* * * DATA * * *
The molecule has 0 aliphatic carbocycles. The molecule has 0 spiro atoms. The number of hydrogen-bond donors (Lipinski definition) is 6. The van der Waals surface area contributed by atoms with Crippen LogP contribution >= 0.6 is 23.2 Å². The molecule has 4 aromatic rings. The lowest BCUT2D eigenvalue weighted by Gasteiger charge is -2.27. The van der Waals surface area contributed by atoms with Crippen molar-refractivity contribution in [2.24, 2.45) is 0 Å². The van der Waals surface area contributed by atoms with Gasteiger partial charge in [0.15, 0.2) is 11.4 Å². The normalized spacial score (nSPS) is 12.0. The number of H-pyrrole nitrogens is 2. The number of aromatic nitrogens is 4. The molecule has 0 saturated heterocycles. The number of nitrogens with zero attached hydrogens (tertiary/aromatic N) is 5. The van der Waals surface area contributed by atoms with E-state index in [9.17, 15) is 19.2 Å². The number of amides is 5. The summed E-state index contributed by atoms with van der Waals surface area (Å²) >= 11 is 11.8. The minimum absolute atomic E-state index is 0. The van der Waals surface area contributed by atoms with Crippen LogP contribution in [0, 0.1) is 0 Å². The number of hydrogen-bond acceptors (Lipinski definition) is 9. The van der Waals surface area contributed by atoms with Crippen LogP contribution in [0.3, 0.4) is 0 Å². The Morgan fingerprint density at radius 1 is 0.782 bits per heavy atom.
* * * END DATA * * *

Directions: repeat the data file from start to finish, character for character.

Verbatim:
The molecule has 0 aliphatic carbocycles. The molecule has 0 spiro atoms. The number of hydrogen-bond donors (Lipinski definition) is 6. The van der Waals surface area contributed by atoms with Crippen LogP contribution >= 0.6 is 23.2 Å². The molecule has 4 aromatic rings. The lowest BCUT2D eigenvalue weighted by Gasteiger charge is -2.27. The van der Waals surface area contributed by atoms with Crippen molar-refractivity contribution in [2.24, 2.45) is 0 Å². The van der Waals surface area contributed by atoms with Gasteiger partial charge in [0.15, 0.2) is 11.4 Å². The normalized spacial score (nSPS) is 12.0. The number of H-pyrrole nitrogens is 2. The number of aromatic nitrogens is 4. The molecule has 0 saturated heterocycles. The number of nitrogens with zero attached hydrogens (tertiary/aromatic N) is 5. The van der Waals surface area contributed by atoms with E-state index in [9.17, 15) is 19.2 Å². The number of amides is 5. The summed E-state index contributed by atoms with van der Waals surface area (Å²) >= 11 is 11.8. The minimum absolute atomic E-state index is 0. The van der Waals surface area contributed by atoms with Crippen LogP contribution in [0, 0.1) is 0 Å². The number of hydrogen-bond acceptors (Lipinski definition) is 9. The van der Waals surface area contributed by atoms with Crippen LogP contribution in [0.3, 0.4) is 0 Å². The Morgan fingerprint density at radius 1 is 0.782 bits per heavy atom.